Once we are properly diagnosed and begin to understand our own personal blend of traits, we realize what was behind that feeling. We find strategies that work for us. We find ways to fit in, or at least appear to fit in. We may decide that some of those round holes are just not worth the effort.

[I would like a round of applause for resisting the urge to make the previous paragraph sound naughty. It’s not like me.]

ADD-Loving-it-sale-banner

 

Home Should Feel Like Home

But when you’re home it’s a whole different story. That home is your square hole. It should fit you perfectly.

You can do whatever you want. Organize your life in any way that works for you.

Seems obvious, doesn’t it? But we are so used to constantly bending ourselves to fit into the world and other people’s expectations and ‘do things the proper way,’ and not be asked, ‘Why can’t you just do it like everyone else?”

So when we arrive home we can be forgiven for still trying to do things ‘normally.’ Rather than granting ourselves the freedom to do what ever the heck we want. Or rather, what works for us.

A simple example:

We kept losing the elegant, simple, tiny remote control for our Apple TV. It’s about the size of 3 sticks of gum. And with all the cushions and blankets on our living room couches, the cracks between the cushions, and the many flat surfaces between the living room and the kitchen where the remote might get sent down and forgotten… well, we spent a lot of frustrating time trying to find the remote.

Apple’s Motto is “Think Different”

The Apple remote is so thin and slippery and curved that I wouldn’t be surprised if at some point it slips accidentally into an alternate universe.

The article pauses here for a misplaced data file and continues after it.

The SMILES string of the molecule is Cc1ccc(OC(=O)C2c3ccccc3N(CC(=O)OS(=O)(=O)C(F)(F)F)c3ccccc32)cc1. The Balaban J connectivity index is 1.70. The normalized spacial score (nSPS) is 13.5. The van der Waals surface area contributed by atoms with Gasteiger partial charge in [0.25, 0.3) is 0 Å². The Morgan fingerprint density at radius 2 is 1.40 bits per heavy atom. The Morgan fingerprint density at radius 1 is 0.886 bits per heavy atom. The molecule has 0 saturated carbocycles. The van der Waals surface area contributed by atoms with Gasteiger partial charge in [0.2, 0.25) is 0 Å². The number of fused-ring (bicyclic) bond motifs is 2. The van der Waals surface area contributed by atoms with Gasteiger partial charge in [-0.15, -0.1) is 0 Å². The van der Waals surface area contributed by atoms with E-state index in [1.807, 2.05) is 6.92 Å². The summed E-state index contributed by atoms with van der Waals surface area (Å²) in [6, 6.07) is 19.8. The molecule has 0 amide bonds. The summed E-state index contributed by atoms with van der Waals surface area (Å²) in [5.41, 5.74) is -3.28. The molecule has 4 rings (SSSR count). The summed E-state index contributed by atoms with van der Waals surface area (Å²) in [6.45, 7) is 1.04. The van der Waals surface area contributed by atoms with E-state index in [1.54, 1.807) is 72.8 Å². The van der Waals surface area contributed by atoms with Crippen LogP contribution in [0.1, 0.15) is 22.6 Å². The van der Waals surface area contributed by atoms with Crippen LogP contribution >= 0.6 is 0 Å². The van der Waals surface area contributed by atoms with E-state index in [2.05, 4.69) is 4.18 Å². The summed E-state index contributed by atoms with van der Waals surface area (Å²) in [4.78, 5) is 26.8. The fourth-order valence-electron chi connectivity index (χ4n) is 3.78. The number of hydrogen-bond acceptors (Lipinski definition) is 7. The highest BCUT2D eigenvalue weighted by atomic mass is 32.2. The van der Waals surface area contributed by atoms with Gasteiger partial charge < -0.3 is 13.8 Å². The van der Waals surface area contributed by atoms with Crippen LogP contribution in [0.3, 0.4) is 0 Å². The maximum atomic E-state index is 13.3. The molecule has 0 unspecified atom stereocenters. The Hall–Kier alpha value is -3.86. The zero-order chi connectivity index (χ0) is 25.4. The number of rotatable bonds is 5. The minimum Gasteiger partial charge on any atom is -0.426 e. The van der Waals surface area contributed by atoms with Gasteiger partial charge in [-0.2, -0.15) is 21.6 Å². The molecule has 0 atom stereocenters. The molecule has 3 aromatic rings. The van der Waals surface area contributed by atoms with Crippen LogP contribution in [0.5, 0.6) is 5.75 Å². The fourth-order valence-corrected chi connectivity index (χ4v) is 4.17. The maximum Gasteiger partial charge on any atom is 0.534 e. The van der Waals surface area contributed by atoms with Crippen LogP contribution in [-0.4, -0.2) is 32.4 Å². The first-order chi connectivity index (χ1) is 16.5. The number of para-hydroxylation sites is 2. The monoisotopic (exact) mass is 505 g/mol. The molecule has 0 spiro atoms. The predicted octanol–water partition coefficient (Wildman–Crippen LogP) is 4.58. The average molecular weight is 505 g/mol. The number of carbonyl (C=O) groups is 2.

Every time I had to search for it I’d mutter, curse quietly, and harangue myself for being so stupid. Eventually I’d recognize the ‘negative self-talk’ and interrupt it. But on some level the damage was done. I’d reinforced a belief that I was trying to eliminate—that I’m unreliable.

Then it occurred to me that this remote is ridiculously small. I didn’t ask them to make it this small, did I? Why should I just accept someone else’s idea of what a remote should be.

In fact almost every remote control I’ve own is incredibly small. Why don’t they make them twice as big? With big lettering? It’s not like our living room can’t handle a remote control that’s twice as big.

I am not the only person who has tried to push the Fast Forward and accidentally switched from Cable Input to the DVD player. And pushed 9 other buttons trying to get back to watching Shetland.

Bending The World To Me

ADHD Losing TV RemoteRather than me try to remember or keep track of this little slippery wedge I modified it.

Yes, I apologize to the designers at Apple who spent 5 million hours creating this elegant masterpiece. It’s an incredible engineering feat. So was the space shuttle. I just want to watch TV.